Dioceses cut donations to General Synod

Published January 1, 2004

Some Canadian Anglican dioceses, facing reduced investment income and a new obligation to contribute to the native residential schools settlement fund, are cutting their annual donation to General Synod.

At its diocesan synod Nov. 20-21, Toronto reduced its 2004 contribution to the national church to $1.72 million, down 10 per cent from $1.91 million in 2003.

“Early in 2003, we determined that income for 2003 would be less than the original plan primarily due to investment market conditions,” read the notes to the financial statement presented to synod. Investment income, according to the statement, is projected to drop to $968,700 in 2004, down 40 per cent from $1.61 million in 2002.

“It was not a decision made lightly,” said Robert Saffrey, finance director of the diocese of Toronto. At pre-synod information meetings, he said in an interview, “some people said they wished we could maintain the level of funding to the national church, but others said the parishes are giving all they can give.” Before the stock market decline started in 2000, investments were generating returns at the level of 10 per cent a year and those capital gains were built into revenue planning, he said. Recent returns have been lower.

The diocese is also seeing some evidence that its fundraising appeal for the residential schools settlement fund is cutting into other fundraising efforts, he said. As Canada ‘s wealthiest diocese, Toronto is committed to contributing the largest amount, $5 million, to the $25-million fund that caps church liability in damage suits brought by natives alleging abuse in the now-defunct school system.

(All 30 dioceses signed an agreement last year which requires them to contribute set amounts to the settlement fund; their contributions to General Synod, however, may be adjusted.)

About $1 million has been raised through a direct appeal by Archbishop Terence Finlay called the Archbishop’s Challenge, however, that seems to have come partially at the expense of FaithWorks, a diocesan appeal that supports social and health services. In 2002, FaithWorks raised $1.16 million, but is now tracking at about $900,000 to $1 million for 2003, Mr. Saffrey said. “There doesn’t seem to be a lot of new money for the settlement fund,” he said.

The national church’s 2004 budget reflects the possibility of reduced income from the dioceses, projecting diocesan contributions at a total of $8.77 million for 2004, down two per cent from $8.95 million in 2003. “The dioceses are struggling,” noted Jim Cullen, treasurer of General Synod at the church’s national office in Toronto. “They are trying not to reduce their contribution to General Synod. In many cases, it’s the last thing to go. Ontario told me they were going to cut their contribution by $30,000, but the diocesan council said ‘No, you do not cut that,'” he said. The meeting of General Synod in 1998 phased in a system of proportional giving for the 30 dioceses, setting a target of 26 per cent of diocesan revenue to go to the national church. Currently, some dioceses give more, some less, Mr. Cullen said.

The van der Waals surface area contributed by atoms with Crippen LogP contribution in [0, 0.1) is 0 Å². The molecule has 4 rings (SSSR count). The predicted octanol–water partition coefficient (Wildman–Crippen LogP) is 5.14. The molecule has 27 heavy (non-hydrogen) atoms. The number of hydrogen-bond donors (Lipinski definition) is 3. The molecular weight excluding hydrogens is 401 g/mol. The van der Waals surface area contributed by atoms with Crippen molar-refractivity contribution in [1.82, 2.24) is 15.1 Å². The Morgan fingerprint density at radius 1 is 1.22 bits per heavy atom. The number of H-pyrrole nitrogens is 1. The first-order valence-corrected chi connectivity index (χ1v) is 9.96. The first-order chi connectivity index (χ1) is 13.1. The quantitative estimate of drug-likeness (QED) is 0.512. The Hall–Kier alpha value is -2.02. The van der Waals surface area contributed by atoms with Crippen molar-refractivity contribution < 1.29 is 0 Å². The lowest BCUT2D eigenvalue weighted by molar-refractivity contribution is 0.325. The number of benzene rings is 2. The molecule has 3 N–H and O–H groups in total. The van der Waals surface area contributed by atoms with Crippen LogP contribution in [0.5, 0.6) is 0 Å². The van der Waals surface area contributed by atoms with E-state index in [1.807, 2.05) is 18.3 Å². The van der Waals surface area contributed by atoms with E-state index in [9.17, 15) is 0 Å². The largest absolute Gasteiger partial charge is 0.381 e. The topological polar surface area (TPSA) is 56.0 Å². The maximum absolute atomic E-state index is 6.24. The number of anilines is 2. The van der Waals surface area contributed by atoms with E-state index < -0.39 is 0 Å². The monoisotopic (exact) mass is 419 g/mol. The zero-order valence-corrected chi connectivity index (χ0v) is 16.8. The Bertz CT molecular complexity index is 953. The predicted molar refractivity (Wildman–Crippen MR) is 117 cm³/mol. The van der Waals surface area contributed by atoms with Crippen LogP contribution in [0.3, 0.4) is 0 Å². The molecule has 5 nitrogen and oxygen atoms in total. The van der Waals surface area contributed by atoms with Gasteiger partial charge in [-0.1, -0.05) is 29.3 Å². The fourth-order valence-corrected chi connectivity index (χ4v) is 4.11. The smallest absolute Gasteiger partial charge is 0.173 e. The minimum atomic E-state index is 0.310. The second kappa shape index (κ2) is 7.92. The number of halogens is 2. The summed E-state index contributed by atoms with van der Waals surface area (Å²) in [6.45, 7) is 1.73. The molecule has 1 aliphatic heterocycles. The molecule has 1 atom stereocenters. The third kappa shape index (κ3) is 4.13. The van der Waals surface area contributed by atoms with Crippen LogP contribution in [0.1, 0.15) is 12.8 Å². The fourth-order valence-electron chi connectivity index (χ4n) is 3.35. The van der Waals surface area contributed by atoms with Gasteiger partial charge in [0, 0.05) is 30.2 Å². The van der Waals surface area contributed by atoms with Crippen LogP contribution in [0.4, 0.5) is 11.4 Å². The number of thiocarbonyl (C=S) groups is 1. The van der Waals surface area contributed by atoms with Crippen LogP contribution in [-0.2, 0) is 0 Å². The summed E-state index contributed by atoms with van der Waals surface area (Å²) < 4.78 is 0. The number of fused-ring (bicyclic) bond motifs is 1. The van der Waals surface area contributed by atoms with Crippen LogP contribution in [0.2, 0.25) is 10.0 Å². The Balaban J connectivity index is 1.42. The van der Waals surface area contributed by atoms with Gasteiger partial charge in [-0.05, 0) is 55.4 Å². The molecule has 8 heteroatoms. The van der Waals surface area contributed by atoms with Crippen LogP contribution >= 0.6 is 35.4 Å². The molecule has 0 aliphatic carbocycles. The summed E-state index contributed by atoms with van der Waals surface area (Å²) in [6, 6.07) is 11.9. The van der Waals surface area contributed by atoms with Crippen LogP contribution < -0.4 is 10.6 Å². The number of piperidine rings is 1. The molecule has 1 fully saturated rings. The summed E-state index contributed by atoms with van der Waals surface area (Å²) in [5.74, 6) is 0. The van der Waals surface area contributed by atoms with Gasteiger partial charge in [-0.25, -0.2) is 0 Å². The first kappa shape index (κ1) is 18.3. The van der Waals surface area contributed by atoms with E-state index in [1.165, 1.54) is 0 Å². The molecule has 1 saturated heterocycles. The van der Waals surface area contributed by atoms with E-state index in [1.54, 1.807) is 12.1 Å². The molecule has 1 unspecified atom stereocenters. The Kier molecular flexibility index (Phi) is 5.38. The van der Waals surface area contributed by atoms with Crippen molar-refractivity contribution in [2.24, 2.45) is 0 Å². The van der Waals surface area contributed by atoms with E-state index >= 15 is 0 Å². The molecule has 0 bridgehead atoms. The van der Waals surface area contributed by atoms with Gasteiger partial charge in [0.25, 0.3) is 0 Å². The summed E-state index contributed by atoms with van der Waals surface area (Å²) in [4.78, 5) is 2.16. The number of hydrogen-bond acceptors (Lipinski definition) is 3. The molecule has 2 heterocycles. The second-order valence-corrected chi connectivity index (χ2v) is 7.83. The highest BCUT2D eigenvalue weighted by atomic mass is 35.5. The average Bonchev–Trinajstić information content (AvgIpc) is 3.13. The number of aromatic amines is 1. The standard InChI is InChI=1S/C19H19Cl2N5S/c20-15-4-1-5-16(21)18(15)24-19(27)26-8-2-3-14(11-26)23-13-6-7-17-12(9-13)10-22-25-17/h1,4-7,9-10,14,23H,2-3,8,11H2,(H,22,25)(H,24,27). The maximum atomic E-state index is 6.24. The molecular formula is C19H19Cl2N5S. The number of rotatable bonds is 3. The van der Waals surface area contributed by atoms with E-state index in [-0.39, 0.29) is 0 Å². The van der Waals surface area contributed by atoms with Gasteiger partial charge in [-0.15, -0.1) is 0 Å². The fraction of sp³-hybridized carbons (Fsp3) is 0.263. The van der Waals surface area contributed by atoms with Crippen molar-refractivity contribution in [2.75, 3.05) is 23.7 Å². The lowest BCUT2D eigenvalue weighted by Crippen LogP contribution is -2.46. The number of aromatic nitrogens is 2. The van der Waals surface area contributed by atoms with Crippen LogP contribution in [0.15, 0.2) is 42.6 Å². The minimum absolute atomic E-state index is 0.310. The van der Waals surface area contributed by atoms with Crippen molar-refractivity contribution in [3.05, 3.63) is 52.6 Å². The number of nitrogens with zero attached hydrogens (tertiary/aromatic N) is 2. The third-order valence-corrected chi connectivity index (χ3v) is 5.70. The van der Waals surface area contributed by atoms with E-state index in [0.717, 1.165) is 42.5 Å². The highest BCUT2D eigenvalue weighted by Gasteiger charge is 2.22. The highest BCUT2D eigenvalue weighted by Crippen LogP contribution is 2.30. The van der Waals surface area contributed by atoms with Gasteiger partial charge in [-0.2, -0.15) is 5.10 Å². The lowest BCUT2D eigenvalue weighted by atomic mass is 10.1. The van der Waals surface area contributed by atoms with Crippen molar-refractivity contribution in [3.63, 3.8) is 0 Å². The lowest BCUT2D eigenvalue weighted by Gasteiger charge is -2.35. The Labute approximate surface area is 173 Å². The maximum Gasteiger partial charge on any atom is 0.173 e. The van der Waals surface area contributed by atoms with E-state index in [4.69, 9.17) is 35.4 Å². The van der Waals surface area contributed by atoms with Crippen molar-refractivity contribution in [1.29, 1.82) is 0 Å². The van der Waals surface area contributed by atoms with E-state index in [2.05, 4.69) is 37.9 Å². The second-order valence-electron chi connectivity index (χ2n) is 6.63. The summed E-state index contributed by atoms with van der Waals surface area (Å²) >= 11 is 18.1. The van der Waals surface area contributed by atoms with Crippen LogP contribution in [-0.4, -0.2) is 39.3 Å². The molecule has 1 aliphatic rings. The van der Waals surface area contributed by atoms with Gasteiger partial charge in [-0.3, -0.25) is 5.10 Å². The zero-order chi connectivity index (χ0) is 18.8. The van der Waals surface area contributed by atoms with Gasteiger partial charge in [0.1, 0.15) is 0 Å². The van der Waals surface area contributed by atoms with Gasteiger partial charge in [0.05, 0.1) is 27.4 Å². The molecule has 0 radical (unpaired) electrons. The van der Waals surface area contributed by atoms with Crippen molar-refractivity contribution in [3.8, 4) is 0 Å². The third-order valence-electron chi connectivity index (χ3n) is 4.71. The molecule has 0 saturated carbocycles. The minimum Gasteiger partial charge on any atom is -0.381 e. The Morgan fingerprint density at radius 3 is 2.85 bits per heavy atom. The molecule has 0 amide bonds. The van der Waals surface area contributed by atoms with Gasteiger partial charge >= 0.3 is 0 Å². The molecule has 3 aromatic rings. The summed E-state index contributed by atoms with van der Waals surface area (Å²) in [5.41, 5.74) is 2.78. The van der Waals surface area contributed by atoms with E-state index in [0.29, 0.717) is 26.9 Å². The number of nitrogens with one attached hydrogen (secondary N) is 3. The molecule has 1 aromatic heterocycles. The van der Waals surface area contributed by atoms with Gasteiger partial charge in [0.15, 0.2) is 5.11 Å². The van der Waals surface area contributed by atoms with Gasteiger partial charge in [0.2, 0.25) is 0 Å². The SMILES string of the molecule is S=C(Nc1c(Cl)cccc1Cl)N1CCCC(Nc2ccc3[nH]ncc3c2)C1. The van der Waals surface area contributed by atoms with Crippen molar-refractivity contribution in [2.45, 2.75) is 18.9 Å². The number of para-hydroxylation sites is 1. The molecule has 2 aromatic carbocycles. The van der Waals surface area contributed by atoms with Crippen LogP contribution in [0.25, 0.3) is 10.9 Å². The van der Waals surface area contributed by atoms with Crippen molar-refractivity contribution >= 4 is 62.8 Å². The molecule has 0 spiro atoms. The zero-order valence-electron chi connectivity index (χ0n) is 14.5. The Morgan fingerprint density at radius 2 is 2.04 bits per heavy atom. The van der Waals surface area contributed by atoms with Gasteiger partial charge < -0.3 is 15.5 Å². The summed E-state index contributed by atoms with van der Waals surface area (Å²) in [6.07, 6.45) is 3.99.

In addition to Toronto, dioceses that are expected to reduce their donation to the national church (according to General Synod budget projections) are:

  • Algoma, which pulled back to $240,000 in 2003 from an earlier projection of $299,000, and expects to contribute $263,000 in 2004;
  • Central Newfoundland, at $145,000 in 2004 from $150,000 in 2003;
  • Nova Scotia and Prince Edward Island, at $495,000 next year, compared to $500,000 in 2003;
  • Huron, pulling back to $740,000 this year from an earlier-projected $880,000 and a commitment to $780,000 next year;
  • Ottawa, expecting to contribute $616,800 next year compared to $682,000 in 2003,
  • Brandon, at $108,564 for 2004 from $115,110 in 2003;
  • Rupert’s Land, at $183,000 next year, the same as 2003, but down from an earlier 2003 projection of $192,921;
  • New Westminster, projecting a contribution next year of $584,800, down from an earlier projection of $656,000 in 2003.

The financial situation in two dioceses is complicated by other factors: Huron has legal bills for its defense of lawsuits concerning a native residential school, the Mohawk Institute, Mr. Cullen noted. Additionally, eight parishes in New Westminster are withholding financial support from the diocese since they do not agree with the diocesan decision to allow the blessing of gay relationships.

The financial picture is not bleak at all dioceses, however. Some are increasing their contribution to General Synod in 2004. They include Quebec, Calgary, Edmonton, Qu’Appelle and Yukon. Among the dioceses maintaining their contributions are: Fredericton, Eastern Newfoundland and Labrador, Ontario, Saskatoon and British Columbia.


  • Solange DeSantis

    Solange De Santis was a reporter for the Anglican Journal from 2000 to 2008.

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